Here the flooring is just about all the way across the coach.
I decided to leave the carpet on the seat mount. Like above, you can't see it with the seat installed. I did clean up the mount, removed the yellow sticker, and painted the mount a flat black.
One small piece to put in for the main floor.
Here a shot of the T-moulding I used for the transition from the new flooring to the tile in the galley area.
Close up view of the transition.
What to do about the driver's area
I mentioned above there's black cover that is about 1/2 inch above the subfloor. I sent a note to Ernie Ekberg with photos and asked his advice. He said it wasn't very often he's seen that but he has had to deal with it. He suggested carpet shims. Carpet shims are really long shim to gradually raise the flooring to the desired height. Given the short distance and driver's seat mount I have to deal with I decide to do it in a different way. I'd have a transition right at the beginning of the black cover.
This photo show the area that I need to make level.
Here I'm starting to add in plywood to build up the area. I used 1/2 inch.
Added in one more piece on the left side.
This shows where the main floor ends before the cover.
Here I disconnected the console to the left of the driver so I could raise it and run the flooring under it. It has the Allison shifter, mirror controls, and a few other switches for engine brake, air dump, etc.
Flooring under the console.
Here I'm fitting the flooring around the steering column. I remove the metal collar and put it on top of the flooring.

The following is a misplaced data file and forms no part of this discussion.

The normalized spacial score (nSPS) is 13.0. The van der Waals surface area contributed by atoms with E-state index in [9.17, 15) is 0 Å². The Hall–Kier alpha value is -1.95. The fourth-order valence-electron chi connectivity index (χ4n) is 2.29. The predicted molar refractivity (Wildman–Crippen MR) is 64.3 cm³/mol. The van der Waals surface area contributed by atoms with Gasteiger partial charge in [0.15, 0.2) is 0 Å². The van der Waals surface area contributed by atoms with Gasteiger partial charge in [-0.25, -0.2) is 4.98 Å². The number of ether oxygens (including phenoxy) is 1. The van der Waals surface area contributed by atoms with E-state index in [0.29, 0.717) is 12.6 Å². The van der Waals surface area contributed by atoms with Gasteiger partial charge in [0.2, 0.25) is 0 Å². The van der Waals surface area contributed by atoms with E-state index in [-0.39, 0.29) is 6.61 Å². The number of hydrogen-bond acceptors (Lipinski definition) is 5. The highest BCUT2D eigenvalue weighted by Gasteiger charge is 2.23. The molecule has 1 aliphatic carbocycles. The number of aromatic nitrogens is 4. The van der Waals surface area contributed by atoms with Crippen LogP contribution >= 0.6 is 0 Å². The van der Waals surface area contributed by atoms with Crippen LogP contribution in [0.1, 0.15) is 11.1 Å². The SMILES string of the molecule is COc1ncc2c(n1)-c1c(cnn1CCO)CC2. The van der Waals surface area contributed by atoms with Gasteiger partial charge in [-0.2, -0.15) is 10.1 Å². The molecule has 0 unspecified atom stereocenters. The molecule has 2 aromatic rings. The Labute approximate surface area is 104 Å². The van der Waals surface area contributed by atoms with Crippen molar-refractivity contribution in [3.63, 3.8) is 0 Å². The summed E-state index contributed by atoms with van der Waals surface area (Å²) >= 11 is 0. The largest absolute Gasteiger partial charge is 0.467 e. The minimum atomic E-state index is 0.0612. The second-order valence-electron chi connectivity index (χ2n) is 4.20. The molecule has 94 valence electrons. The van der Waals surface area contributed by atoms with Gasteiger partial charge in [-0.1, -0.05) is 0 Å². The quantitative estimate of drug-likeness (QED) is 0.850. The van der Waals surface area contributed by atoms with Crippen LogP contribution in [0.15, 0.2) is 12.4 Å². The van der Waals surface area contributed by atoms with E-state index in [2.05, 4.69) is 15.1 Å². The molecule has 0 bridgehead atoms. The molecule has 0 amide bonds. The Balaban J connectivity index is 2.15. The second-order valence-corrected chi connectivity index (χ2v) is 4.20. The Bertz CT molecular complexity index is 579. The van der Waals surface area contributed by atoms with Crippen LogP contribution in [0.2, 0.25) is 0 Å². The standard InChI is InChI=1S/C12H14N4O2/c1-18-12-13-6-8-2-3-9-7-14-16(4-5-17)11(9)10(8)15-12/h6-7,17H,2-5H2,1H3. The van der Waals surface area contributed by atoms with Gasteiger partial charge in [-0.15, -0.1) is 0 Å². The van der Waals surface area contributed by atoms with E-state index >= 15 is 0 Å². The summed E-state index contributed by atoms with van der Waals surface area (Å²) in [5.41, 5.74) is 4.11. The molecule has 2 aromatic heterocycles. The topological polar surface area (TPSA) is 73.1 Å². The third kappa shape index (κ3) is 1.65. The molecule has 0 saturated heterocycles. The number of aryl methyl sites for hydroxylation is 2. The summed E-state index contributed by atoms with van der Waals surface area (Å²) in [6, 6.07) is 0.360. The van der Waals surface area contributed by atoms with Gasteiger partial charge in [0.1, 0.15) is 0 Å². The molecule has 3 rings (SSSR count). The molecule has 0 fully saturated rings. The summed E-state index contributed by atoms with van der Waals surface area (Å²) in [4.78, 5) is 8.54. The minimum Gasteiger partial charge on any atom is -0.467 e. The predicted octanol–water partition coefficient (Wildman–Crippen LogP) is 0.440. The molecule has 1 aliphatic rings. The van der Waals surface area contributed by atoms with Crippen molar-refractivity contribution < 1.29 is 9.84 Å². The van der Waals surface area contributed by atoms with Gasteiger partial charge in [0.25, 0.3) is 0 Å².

Getting closer to this being completed.
Flooring installed and the collar put back in place.
Here is a shot of the driver's area almost completed.
Here's the driver's area completed. There is a bit of gap on the left. But, without the extra light you simply can't see it. I also did paint the subfloor with flat black paint to help hide things.
I also trimmed around the seat mounts. Here's a shot of the driver's side.
Another view of the trim.
On to the Entry Way!
The following photos show the work on installing the flooring in the entry way.
In this photo, I started on the side. I worked from the top down.
Here I've added a couple more pieces. It took a bit of effort to scribe around the channel that the trap door travels on. To do the scribe, I made a template and then transferred it to the flooring. Cut it and then did fine tuning with a rasp.
Another section installed.
This shows this side completed. I also used a black Sharpie to color over the raw edges of the flooring and moulding. Really helps hide any minor gaps.
This photo shows the flooring that I attached to the frame of the kick panel. This previously had carpet. In this photo, I still needed to put on the remaining screw covers. You can also see that I had reinstalled the center console and installed the stairnose moulding in the step area.
The last part I tackled was the sliding trap door over the steps. In this photo, I show the completed product. I remove the backing from the flooring and used construction adhesive to glue it to the sliding door. I used a transition moulding to dress up the edges.
The clearance between the sliding door and where the door is stored it pretty tight. So, there is a larger gap than I would have liked. With carpet, it filled the gap.
Here's a closer view of that gap. Not too bad and you only see it when traveling.
That completes this project. I plan on doing the bedroom area but that'll have to wait until warming weather.